Located near the lower portion of U-shaped front member 16 is a slot 18 which is in alignment with clamps C and an L-shaped guide member 19. The L-shaped guide member 19 is attached to the member 17 with the free bottom surface substantially in alignment with a surface of member 17 which defines the upper portion of slot 18. A pusher plate 20, actuated by a double-acting fluid cylinder 20', is adapted to project through slot 18 and to the clamps C, FIG. 4.
As shown in FIGS. 4 and 5, the shear assembly 6 is specifically illustrated and includes anvil means 7, 9 fixed between frame members 2, 3 at 8, 8', and a shear blade 10 pivoted at 11 to anvil 9. Remote from pivot 11, shear fluid motor 14 is connected to shear blade 10 to move the blade to sever the gusset material extending downwardly from a supply roll S and between the anvil 9 and the open shear blade 10. Note that the shear blade 10 is moved in a direction into and out of the plane of paper as viewed in FIG. 2. Note also that the cutting edges of the blade and anvil are inclined downwardly at an angle, preferably about 30°, from the horizontal, and severs the gusset fabric at such an angle B along gusset edges E1, E2, FIG. 3B.
Pivotably mounted at 30 closely below the shearing assembly 6 is the transferring and oriienting manifold assembly 12, as shown in FIGS. 5 and 7. The assembly includes a box-like structure having a slot 12' extending diagonally through a major portion thereof. This slot is directed in the direction of the remote points of the diamond-shaped gusset; see FIG. 7. The manifold pivots between the full and broken line positions of FIG. 5 to transfer the gusset from the FIG. 3B to the FIG. 3C position. The rear portion 12" of the manifold has perforations therein, as shown by FIG. 7, for applying suction or vacuum thereto to support a gusset insert G thereon. A conventional means may be employed for applying suction to the manifold. The fluid cylinder 13, through lever arrangement 13', pivots manifold between the full and broken line positions of FIG. 5. A stop 13" limits upward movement of the manifold by engaging lever 13'. Slot 12' of the manifold, when in the lower position, is in alignment with slot 18 of the front member 17. The pusher plate 20 normally is withdrawn from slots 18, 12' and retracted to a position behind the manifold 12 but still aligned with slot 18.
Located between the shear and manifold assemblies and the feed rolls 5 are spaced U-shaped fabric guide members 21 which may be laterally adjustable for receiving various widths of gusset fabric.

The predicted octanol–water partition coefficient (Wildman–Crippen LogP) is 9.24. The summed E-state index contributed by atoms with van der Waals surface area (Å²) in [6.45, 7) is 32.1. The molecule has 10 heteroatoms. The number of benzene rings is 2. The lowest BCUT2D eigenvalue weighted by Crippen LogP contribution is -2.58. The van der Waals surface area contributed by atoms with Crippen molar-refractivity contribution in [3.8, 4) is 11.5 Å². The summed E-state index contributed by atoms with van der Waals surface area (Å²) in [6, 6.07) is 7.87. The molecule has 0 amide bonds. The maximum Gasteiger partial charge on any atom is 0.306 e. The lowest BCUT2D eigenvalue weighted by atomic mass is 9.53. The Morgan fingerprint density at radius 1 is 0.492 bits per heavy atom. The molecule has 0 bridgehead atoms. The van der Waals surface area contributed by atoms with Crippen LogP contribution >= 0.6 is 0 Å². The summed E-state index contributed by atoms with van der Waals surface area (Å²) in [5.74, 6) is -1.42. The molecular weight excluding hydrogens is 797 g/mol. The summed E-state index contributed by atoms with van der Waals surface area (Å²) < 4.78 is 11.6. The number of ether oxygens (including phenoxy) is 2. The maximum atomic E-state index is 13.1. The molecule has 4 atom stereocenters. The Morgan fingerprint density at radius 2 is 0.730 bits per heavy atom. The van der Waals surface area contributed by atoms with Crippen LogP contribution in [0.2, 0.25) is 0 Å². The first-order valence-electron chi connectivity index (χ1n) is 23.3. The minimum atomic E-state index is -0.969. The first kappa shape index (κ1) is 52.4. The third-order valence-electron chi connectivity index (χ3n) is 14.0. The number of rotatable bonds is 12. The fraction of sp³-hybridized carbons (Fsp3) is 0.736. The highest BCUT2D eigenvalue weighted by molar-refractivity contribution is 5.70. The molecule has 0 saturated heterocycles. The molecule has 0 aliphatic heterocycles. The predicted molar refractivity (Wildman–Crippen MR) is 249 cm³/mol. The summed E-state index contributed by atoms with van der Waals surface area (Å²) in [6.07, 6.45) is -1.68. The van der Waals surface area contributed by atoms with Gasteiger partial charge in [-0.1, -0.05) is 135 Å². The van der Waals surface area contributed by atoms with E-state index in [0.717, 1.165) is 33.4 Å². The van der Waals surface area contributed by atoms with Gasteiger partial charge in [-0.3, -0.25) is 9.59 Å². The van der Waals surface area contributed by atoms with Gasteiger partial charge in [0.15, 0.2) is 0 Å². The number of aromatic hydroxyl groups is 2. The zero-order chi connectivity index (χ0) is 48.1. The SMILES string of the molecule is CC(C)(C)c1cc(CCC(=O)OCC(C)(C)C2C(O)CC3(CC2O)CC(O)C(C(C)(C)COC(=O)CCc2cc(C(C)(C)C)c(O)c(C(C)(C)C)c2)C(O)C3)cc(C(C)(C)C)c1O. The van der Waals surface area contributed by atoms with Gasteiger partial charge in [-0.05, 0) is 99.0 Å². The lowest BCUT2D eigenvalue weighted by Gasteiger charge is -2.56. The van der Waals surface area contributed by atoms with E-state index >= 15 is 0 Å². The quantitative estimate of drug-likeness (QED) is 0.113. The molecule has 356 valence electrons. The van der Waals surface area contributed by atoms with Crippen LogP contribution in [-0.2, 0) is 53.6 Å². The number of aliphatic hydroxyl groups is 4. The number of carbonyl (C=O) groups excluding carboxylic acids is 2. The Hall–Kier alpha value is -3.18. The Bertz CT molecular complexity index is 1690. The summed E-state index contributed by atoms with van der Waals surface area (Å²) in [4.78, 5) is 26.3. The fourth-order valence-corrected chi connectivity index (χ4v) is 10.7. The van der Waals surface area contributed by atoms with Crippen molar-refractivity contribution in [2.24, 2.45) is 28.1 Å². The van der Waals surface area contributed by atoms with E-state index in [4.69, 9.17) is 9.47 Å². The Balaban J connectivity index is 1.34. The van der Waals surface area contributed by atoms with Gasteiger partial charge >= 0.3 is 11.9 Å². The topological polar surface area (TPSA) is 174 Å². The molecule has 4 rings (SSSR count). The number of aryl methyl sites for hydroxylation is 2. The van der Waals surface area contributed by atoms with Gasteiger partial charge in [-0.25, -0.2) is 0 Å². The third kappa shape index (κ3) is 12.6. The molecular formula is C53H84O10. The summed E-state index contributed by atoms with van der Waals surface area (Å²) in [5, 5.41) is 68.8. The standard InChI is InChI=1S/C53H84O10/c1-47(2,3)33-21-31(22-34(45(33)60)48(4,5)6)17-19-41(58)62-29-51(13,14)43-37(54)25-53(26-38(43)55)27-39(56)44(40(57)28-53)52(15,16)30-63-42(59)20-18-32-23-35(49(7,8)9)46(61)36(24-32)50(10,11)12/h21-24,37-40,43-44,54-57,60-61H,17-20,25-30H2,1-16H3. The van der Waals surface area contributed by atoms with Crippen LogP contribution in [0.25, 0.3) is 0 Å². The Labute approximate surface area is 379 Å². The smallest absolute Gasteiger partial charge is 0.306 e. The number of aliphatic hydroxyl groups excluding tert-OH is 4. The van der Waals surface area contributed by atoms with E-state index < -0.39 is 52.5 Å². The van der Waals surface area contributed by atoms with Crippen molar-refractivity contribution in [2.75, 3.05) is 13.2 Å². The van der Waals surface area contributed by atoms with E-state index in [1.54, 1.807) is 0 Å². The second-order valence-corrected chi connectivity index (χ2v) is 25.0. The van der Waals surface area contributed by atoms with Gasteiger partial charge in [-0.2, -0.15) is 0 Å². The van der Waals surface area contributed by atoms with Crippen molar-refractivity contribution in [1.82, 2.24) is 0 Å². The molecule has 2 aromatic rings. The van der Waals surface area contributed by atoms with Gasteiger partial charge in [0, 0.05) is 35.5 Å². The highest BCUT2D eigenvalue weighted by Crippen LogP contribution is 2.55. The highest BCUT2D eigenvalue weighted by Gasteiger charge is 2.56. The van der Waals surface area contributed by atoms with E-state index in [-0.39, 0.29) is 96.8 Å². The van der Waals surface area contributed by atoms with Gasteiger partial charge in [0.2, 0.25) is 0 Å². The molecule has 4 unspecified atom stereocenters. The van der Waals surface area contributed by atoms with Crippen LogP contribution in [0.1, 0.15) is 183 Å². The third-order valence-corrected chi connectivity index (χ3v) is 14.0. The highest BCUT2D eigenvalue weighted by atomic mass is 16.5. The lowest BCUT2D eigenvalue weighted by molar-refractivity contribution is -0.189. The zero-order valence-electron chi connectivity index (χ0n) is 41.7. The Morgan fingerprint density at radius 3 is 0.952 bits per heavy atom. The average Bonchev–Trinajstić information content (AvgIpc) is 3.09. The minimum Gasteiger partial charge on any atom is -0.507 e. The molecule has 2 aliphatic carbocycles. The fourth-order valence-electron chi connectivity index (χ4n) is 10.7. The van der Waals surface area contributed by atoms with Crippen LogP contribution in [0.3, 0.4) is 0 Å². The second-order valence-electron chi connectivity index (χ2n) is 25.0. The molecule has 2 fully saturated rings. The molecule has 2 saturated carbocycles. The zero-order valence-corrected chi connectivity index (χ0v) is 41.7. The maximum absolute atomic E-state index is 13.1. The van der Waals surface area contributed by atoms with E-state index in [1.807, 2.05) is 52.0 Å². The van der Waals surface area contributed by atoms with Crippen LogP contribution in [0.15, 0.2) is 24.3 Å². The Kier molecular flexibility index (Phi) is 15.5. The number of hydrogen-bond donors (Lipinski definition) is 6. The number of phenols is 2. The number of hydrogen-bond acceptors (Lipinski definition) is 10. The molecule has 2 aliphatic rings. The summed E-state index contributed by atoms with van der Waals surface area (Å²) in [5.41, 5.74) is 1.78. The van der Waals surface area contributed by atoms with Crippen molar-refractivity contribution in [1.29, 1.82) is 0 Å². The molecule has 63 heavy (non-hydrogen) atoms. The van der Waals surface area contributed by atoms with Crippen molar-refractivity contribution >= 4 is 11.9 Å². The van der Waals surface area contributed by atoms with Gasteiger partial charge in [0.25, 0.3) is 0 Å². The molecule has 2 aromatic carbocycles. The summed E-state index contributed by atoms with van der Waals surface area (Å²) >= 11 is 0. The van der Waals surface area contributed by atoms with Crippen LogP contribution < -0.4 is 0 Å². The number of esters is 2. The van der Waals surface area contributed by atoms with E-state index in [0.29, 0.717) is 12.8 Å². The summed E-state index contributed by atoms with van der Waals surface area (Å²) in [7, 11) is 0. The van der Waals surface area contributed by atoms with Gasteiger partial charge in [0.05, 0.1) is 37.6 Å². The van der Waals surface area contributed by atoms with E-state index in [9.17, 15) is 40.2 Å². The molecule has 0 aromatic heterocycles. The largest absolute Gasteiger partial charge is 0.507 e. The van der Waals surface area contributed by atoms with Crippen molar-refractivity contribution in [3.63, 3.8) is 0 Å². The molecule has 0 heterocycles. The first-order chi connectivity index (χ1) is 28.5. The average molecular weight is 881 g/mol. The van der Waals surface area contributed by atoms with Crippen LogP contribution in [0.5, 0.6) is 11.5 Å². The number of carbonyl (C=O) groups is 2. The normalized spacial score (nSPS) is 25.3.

Located on the frame 1 is a conventional sensing and control system to sense various conditions and control the various movements or motions of the above-described structure. For example, upon starting of the machine, the sensing and control means senses the presence or absence of gusset material in position to be severed. If no fabric is in place, feed rolls 5 are actuated to feed a predetermined length of material to and past the open shearing assembly at which time vacuum is applied to the back plate 12" of the manifold to attract the gusset material. The shear assembly is then actuated to sever the gusset material to define a gusset held upon the manifold plate 12". After severing, the manifold is rotated from the full to the broken line position, FIG. 5, with the slots 12' and 18 in alignment with each other and with the pusher plate 20. The vacuum is broken and the pusher plate 20 simultaneously actuated to push the gusset G, which is now folded around the forward edge of the plate 20, through slots 12, 18 and into clamps C where it is placed to be subsequently sewn to two hosiery blanks to define a panty hose garment. At this point the plate 20 is retracted and the manifold is pivoted back to the full line position, FIG. 5, at which time the entire sequence is automatically repeated.
The specific control means for the various functions are known in the art and form no part of the present invention apart from defining an operative device and presenting a complete disclosure.